As a Realtor working with a handful of First Time Buyers at any given time, I am often faced with the challenge of helping people overcome their fears. I don’t know why buying your first home seems so scary but I do remember being in the same predicament so I can empathize. Maybe it is the unknown, the fear of not being able to afford the home and having the back foreclose on it or not being able to come up with the down-payment, the commitment, the maintenance…who knows! Maybe it is a combination of all of these things but the fact remains: if you can afford rent, you can’t afford not to buy. Interest rates are super duper low. I am doubtful that I will ever see rates like this again in my lifetime.

There are options when it comes to money down. The first being down payment assistance (DPA) programs. I would like to point out that I do not claim to be an expert on the DPA programs so please touch base with your lender. A qualified lender should be able to provide ample information on currently available programs. If you need help selecting a lender I would be happy to point you in the right direction.

OHFA (Oklahoma Housing Finance Agency) offers several programs intended to assist with housing needs. They have programs specific to teachers, police and firemen, as well as those with AIDS. They also offer a general program which provides “below market interest rates” and DPA for qualified individuals. Bond money is released 2-3 times a year and a new round came out the first of this month. You will need to check out whether you fall in to the income and purchase price restrictions and whether you are looking in a targeted or non-targeted area. With so many constantly changing variables, the best way to determine your eligibility is to contact a participating lender or go directly to the source to find current info. While it says that they offer “below market interest rates”, the going rate for this assistance is at 6.1% and I just saw a buyer get approved for 5.00% last week so be sure that you see on paper the difference the interest rate will make on your monthly payment.

For example: On a home costing $100,000.00, your monthly principal and interest (P & I) payment at 5% would come out to $536.82. At 6.1%, it would be $605.99, a difference of $69.17. If you are receiving 3.5% back ($3,500.00) it would take approximately 4.23 years before you would have paid back the $3,500.00 through the difference in interest rates, at which point you have now started paying more than you would have if you had not gotten the bond money…and the kicker, they will probably require you to stay in the home for 5-7 years to avoid repayment so you have to determine if it is worthwhile to apply for this assistance or if you can come up with the money without it.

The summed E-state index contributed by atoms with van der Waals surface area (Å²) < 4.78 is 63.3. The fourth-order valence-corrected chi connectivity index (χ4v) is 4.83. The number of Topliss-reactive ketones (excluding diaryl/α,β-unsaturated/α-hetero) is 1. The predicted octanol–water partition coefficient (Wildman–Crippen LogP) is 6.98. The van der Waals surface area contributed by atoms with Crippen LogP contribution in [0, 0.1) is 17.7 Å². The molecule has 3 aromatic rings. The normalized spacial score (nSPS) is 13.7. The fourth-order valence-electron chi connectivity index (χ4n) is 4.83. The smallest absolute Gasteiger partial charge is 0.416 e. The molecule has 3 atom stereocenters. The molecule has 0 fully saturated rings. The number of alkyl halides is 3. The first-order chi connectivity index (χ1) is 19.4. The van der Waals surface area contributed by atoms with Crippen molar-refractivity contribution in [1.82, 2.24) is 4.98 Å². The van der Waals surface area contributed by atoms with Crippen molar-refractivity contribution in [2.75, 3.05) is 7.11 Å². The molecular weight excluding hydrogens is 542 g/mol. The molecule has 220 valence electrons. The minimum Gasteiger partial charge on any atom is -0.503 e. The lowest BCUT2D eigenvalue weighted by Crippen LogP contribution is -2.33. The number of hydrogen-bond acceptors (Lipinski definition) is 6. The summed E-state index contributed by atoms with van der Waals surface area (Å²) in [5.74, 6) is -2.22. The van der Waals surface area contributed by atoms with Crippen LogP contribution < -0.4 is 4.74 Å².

The Community Action Agency of Oklahoma City offers two different DPA programs that can be used with an FHA loan and will not impact your interest rate. However, the income restrictions are much more strict than those imposed by OHFA. If you buy in the target area (Neighborhood Revitlization Strategy Area), have not bought or sold in the past 6 months and meet the income restrictions, you are eligible for 6% of the purchase price, up to $6,000.00 toward down payment and closing costs. if you are selling one home and purchasing another in the NRSA area, you may still qualify for $3,500.00 toward closing. There is also a second program that offers up to $3,500.00 back in the Low/Mod outside areas. Home must be owner occupied or vacant for 6 months prior. It cannot be a rental, unless it was rented to you. You must attend a home-buyers education workshop prior to closing, provide 1% of the sales price and occupy the purchased property for 5 years, per the terms of the agreement. Please call Jackie Baker at (405) 232-0199 x3201 for more information on Community Action Programs.

This money is in addition to the Federal Tax Credit available to First Time Buyer’s. Please seek the advice of your lender or the staff at one of these agencies for a more in-depth explanation of requirements and implications. I have also been asked on several occasions about bridge loans. They are not available in Oklahoma. There was a premature announcement earlier in the year saying that Oklahoma would provide down payment assistance against the tax credit money to be returned but it was quickly retracted. The only way you will get any of your $8,000.00 tax credit in advance is if you ask your employer to withhold less of your paycheck.

The last option is to be gifted the money. If your parents or a friend want to gift you the money for a down payment your lender will have a gift letter drawn up for them to sign and will probably verify the funds with the person giving you the money.